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Printed for J. and P. Knapton, S. Birt, T. Longman,
H. Lintot, C. Hitch, J. Brindley, J. and R. Tonfon and
S.Draper, T.Hodges, J. Nerv, B. Dod and C. Corbet.



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DUKE of Venice.
Morochius, a Moorish Prince,
Prince of Arragon,
Anthonio, the Merchant of Venice.
Baffanio, his Friend, in Love with Portia.


Lorenzo, in love with Jeffica.
Shylock, a Jew.


} Suiters to Portia.

Friends to Anthonio and Baffanio.

Tubal, a Jew, bis Friend.

Launcelot, a Clown, Servant to the Jew.
Gobbo, an old Man, Father to Launcelot.
Leonardo, Servant to Baffanio.



Servants to Portia.


Portia, an Heiress of great Quality and Fortune.
Neriffa, Confident to Portia.

Jeffica, Daughter to Shylock.

Senators of Venice, Officers, Jailer, Servants and other Attendants.

SCENE, partly at Venice; and partly at Belmont, the Seat of Portia upon the Continent.





SCENE, a Street in Venice.

Enter Anthonio, Solarino, and Salanio.



N sooth, I know not why I am so sad :
It wearies me; you fay, it wearies you;
But how I caught it, found it, or came
by it,

What stuff 'tis made of, whereof it is

I am to learn

And such a want-wit sadness makes of me,
That I have much ado to know myself.

Sal. Your mind is tossing on the ocean;
There, where your Argosies with portly Sail,
Like signiors and rich burghers on the flood,
Or as it were the pageants of the sea,
Do over-peer the petty traffickers,
That curtsie to them, do them reverence,
As they fly by them with their woven wings.
Sola. Believe me, Sir, had I such venture forth,
The better part of my affections would
Be with my hopes abroad. I should be still
Plucking the grass, to know where sits the wind;
Peering in maps for ports, and peers, and roads ;
And every object that might make me fear
Misfortune to my ventures, out of doubt,
Would make me fad.

Sal. My wind, cooling my broth,
Would blow me to an ague, when I thought

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What harm a wind too great might do at sea.
I should not see the sandy hour-glass run,
-But I should think of shallows and of flats;
And see my wealthy Andrew dock'd in sand,
Vailing her high top lower than her ribs,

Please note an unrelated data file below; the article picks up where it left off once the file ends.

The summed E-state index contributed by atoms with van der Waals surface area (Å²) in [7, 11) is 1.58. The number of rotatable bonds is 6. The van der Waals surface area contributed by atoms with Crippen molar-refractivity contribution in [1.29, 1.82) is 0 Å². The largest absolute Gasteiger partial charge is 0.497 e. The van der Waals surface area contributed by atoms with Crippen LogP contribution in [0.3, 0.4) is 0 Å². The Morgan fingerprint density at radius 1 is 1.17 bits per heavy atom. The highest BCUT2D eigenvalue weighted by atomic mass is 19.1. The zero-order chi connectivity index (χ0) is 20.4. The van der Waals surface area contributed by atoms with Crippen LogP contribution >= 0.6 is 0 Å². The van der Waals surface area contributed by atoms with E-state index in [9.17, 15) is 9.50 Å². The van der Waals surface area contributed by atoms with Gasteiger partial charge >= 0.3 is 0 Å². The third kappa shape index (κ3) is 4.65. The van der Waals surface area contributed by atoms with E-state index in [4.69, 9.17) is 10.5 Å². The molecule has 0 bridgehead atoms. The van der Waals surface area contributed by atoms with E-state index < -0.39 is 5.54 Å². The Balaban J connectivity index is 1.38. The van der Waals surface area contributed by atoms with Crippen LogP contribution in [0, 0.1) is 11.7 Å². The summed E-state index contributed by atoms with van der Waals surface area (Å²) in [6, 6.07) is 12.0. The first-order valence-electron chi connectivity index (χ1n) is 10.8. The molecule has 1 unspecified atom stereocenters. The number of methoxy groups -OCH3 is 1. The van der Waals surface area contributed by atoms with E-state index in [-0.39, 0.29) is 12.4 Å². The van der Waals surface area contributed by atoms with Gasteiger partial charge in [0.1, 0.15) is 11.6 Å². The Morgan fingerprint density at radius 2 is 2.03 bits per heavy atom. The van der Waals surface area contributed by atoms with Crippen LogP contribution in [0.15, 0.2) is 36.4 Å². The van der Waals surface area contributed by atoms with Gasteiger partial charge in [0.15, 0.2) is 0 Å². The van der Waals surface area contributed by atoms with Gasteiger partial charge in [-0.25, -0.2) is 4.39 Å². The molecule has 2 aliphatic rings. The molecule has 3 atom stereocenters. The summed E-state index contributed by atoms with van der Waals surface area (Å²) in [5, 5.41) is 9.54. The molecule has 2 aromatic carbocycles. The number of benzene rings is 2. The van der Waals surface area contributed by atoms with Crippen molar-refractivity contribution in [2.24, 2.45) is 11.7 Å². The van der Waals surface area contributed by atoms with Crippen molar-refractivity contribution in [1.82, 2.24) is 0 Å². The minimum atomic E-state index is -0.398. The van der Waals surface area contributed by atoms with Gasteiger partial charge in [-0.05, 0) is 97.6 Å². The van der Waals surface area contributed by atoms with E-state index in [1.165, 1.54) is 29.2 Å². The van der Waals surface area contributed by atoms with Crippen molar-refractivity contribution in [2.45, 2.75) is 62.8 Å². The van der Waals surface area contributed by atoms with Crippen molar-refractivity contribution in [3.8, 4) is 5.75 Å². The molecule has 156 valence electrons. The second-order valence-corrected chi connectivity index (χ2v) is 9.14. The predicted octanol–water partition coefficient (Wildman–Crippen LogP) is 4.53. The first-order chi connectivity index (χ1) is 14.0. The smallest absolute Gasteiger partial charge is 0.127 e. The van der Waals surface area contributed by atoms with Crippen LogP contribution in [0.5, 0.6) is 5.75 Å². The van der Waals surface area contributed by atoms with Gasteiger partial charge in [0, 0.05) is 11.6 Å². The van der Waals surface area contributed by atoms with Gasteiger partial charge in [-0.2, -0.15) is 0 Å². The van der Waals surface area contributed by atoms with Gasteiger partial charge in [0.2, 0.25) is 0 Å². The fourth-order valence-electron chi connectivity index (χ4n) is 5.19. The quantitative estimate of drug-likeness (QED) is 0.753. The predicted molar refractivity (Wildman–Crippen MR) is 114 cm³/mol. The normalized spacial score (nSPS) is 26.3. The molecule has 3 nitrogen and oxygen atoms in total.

To kiss her burial. Should I go to church.
And see the holy edifice of stone,


And not bethink me straight of dang'rous rocks?
Which, touching but my gentle vessel's side;
Would scatter all the spices on the stream,
Enrobe the roaring waters with my
And in a word, but even now worth this,
And now worth nothing. Shall I have the thought
To think on this, and shall I lack the thought,
That such a thing, bechanc'd, would make me sad?
But tell not me;- -I know, Anthonia

Is sad to think upon his merchandize.

Anth. Believe me, no: I thank my fortune for it,
My ventures are not in one bottom trusted,
Nor to one place; nor is my whole estate
Upon the fortune of this present year:
Therefore, my merchandize makes me not fad.
Sola. Why then you are in love.

Anth. Fy, fy!

Sola. Not in love neither! then let's fay, you're fad.
Because you are not merry; and 'twere as easy
For you to laugh and leap, and say, you're merry,
Because you are not sad. Now by two-headed Janus,
Nature hath fram'd strange fellows in her time:
Some that will evermore peep through their eyes,
And laugh, like parrots, at a bag-piper;
And others of such vinegar-aspect,

'That they'll not show their teeth in way of smile,
Though Nestor swear, the jest be laughable.
Enter Bassanio, Lorenzo and Gratiano,
Sal. Here comes Bassanio: your most noble kinsman,
Gratiano and Lorenzo: fare ye well;
We leave ye now with better company.

Sola. I would have staid 'till I had made you merry.
If worthier friends had not prevented me,
Anth. Your worth is very dear in my regard :
I take it, your own business calls on you,


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And you embrace th' occasion to depart.
Sal. Good morrow, my good lords.

Bass. Good Signiors both, when shall we laugh? say, when?

You grow exceeding strange; most it be so?

Sal. We'll make our leisures to attend on yours. Sola. My lord Bassanio, since you've found Anthonio, We two toll leave you; but at dinner-time, I pray you, have in mind where we must meet. Bass. I will not fail you. [Exeunt Solar, and Sala Gra. You look not well, Signior Anthonio; You have too much respect upon the world: They lose it, that do buy it with much care. Believe me, you are marvellously chang'd.

Anth. I hold the world but as the world, Gratiano, A stage, where every man must play his part, And mine's a fad one.

Gra. Let me play the fool:

With mirth, and laughter, let old wrinkles Come:
And let my liver rather heat with wine,
Than my heart cool with mortifying groans.
Why should a man, whose blood is warm within,
Sit like his grandfire cut in Alabaster?
Sleep when he wakes, and creep into the jaundice
By being peevish? I tell thee what, Anthonio,
(I love thee, and it is my love that speaks :)
There are a fort of men, whose visages
Do cream and mantle like a standing pond;
And do a wilful stillness entertain,
With purpose to be drest in an opinion
Of wisdom, gravity, profound conceit;
As who should say, I am Sir Oracle,
And when I ope my lips, let no dog bark!
O my Anthonio, I do know of those,
That therefore only are reputed wise,
For faying nothing; who, I'm very sure,
If they should speak, would almost damn those ears.
Which, hearing them, would call their brothers fools.
I'll tell thee more of this another time:

But fish not with this melancholy bait,
For this fool's gudgeon, this opinion.
Come, good Lorenzo; fare ye well a while;

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